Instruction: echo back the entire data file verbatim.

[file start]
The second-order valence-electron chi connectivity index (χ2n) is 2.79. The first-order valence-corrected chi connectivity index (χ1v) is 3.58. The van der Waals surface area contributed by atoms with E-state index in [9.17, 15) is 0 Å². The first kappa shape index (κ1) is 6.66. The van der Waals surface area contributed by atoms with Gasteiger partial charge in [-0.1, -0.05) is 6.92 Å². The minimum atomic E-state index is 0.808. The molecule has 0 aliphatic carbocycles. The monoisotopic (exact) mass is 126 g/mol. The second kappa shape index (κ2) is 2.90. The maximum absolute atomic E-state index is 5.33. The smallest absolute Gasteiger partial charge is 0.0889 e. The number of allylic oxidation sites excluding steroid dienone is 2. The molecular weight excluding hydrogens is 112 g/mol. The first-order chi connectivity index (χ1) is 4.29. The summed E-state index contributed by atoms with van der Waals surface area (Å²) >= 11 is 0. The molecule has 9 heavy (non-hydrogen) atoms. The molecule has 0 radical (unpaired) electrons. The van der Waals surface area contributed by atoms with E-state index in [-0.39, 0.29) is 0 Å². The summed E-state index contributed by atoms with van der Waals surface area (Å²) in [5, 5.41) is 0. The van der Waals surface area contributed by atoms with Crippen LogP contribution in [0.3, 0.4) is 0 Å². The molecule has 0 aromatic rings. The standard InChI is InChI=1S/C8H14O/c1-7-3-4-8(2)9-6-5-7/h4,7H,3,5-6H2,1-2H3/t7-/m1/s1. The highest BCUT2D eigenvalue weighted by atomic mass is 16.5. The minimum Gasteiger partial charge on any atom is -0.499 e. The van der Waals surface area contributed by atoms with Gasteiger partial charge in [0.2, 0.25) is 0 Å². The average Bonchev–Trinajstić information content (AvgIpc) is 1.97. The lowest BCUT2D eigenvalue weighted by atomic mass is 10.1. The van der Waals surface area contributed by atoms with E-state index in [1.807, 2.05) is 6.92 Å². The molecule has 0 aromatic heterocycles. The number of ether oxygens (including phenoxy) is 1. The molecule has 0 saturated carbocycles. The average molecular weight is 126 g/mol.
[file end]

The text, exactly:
The second-order valence-electron chi connectivity index (χ2n) is 2.79. The first-order valence-corrected chi connectivity index (χ1v) is 3.58. The van der Waals surface area contributed by atoms with E-state index in [9.17, 15) is 0 Å². The first kappa shape index (κ1) is 6.66. The van der Waals surface area contributed by atoms with Gasteiger partial charge in [-0.1, -0.05) is 6.92 Å². The minimum atomic E-state index is 0.808. The molecule has 0 aliphatic carbocycles. The monoisotopic (exact) mass is 126 g/mol. The second kappa shape index (κ2) is 2.90. The maximum absolute atomic E-state index is 5.33. The smallest absolute Gasteiger partial charge is 0.0889 e. The number of allylic oxidation sites excluding steroid dienone is 2. The molecular weight excluding hydrogens is 112 g/mol. The first-order chi connectivity index (χ1) is 4.29. The summed E-state index contributed by atoms with van der Waals surface area (Å²) >= 11 is 0. The molecule has 9 heavy (non-hydrogen) atoms. The molecule has 0 radical (unpaired) electrons. The van der Waals surface area contributed by atoms with E-state index in [-0.39, 0.29) is 0 Å². The summed E-state index contributed by atoms with van der Waals surface area (Å²) in [5, 5.41) is 0. The van der Waals surface area contributed by atoms with Crippen LogP contribution in [0.3, 0.4) is 0 Å². The molecule has 0 aromatic rings. The standard InChI is InChI=1S/C8H14O/c1-7-3-4-8(2)9-6-5-7/h4,7H,3,5-6H2,1-2H3/t7-/m1/s1. The highest BCUT2D eigenvalue weighted by atomic mass is 16.5. The minimum Gasteiger partial charge on any atom is -0.499 e. The van der Waals surface area contributed by atoms with Gasteiger partial charge in [0.2, 0.25) is 0 Å². The average Bonchev–Trinajstić information content (AvgIpc) is 1.97. The lowest BCUT2D eigenvalue weighted by atomic mass is 10.1. The van der Waals surface area contributed by atoms with E-state index in [1.807, 2.05) is 6.92 Å². The molecule has 0 aromatic heterocycles. The number of ether oxygens (including phenoxy) is 1. The molecule has 0 saturated carbocycles. The average molecular weight is 126 g/mol.